Three Forts Half Marathon - By Sarah Mack

the one where we spent a lot of time eating cake

The Three Forts Challenge is one of those events that the esteemed WCR team captain, Jennifer Watt, had told me was my ‘kind of race’ early in spring 2015.  Unfortunately, we had already made the mistake of entering the Milton Keynes Half last May Bank Holiday so I had been waiting to find out whether she was right ever since.

Race day came around, a beautifully clear and sunny spring morning, and we set off to enjoy the day.  The race village was well-organised, with the usual slightly too few portaloos per runner ratio. I suppose this must be the reason why one of the canicross participants decided to cock their leg and relieve themselves on our recently appointed chair’s bag and shoe.

My racing companion, Andrea Hendy, and I started off at a steady pace, with her recent marathon success at Manchester as my excuse today for not going all out from the start.  About a mile in and we hit our first (noticeable) hill, which frustratingly came at a bottleneck in the course.  “Why are all these people walking, it’s not that steep?” I pondered, racing up the hill until realising there was just nowhere for me or the other runners to go on the narrow path.

Fortunately, the course widened and presented the first descent: a chalky path littered with rocks and boasting a fabulous gradient. Apparently, I can run more quickly downhill. Who knew? My legs kicked into auto-pilot and rolled down the hill, only stopping when we reached our first water station where I paused to let Andrea (who doesn’t pretend she is invincible when tackling a chalky hill) catch up.  Having discussed with Andrea the perils of a poor race hydration strategy in the first mile or so, it was good to see this at mile 2 in the race. Haribo jelly babies were scoffed then on we went.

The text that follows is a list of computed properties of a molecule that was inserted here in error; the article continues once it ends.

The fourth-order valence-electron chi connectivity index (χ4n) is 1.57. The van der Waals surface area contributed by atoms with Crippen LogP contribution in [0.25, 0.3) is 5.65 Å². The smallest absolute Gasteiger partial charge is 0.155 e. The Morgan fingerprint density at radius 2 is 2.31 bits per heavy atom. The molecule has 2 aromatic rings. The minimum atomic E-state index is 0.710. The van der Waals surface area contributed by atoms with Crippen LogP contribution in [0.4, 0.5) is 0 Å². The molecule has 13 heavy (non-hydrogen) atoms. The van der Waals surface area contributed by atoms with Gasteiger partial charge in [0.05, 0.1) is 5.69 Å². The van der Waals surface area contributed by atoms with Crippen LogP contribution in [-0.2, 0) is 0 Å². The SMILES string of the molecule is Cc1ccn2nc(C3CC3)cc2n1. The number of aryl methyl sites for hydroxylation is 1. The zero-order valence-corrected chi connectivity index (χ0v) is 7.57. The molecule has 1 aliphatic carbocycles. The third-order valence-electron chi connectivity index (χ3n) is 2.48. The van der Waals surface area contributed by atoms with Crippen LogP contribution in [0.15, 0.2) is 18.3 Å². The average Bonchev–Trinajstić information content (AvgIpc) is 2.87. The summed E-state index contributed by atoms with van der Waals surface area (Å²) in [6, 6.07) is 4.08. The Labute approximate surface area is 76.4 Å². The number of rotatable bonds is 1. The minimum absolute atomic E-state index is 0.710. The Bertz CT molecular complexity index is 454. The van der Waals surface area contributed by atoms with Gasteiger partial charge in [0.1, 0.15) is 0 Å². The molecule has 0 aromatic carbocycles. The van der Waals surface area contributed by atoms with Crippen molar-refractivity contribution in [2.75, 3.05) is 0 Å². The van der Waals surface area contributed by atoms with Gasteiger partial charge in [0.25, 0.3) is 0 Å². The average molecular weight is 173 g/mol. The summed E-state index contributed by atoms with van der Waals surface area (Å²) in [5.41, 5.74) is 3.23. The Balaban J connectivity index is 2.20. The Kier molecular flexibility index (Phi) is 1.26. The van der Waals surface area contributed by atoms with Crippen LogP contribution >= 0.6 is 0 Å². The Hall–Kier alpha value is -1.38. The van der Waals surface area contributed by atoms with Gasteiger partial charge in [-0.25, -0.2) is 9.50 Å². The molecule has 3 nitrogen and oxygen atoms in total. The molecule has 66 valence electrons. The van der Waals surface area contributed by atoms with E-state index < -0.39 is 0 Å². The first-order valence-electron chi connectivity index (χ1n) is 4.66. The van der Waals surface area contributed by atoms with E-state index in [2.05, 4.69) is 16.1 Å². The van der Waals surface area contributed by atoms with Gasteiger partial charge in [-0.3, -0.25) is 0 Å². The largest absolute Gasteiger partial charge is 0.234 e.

The rest of the race goes pretty much like this: down a bit, up a bit, water station. Down a bit, up a bit, cake station…  “Hey, there’s CAKE!” Admire view, chat to marshals, admire view some more, eat a second slice of cake, speed off downhill like a 5-year-old who doesn’t have to worry about falling because their mum will pick them up if they do and then give them cake to cheer them up, cake station. Down a bit, up a bit, cake station. Massive up (accompanied by an a capella rendition of ‘The Only Way is Up’ from yours truly) followed by the ultimate race denouement: another massive downhill. Cue race legs switched on. Yes, Captain Watt, this is my kind of race.  

Apparently this was the second best weather they’ve had on race day. How lucky we were! Last year saw Sue Park and Dan Houghton running a mistier edition of this race so maybe running Milton Keynes back then was not such a bad call after all. Post race was spot-on: medal, more free cake (with a wider selection than on the course, plus popcorn) and a massage in the sunshine. Not sure what more you could want from a race. My advice? Run it next year.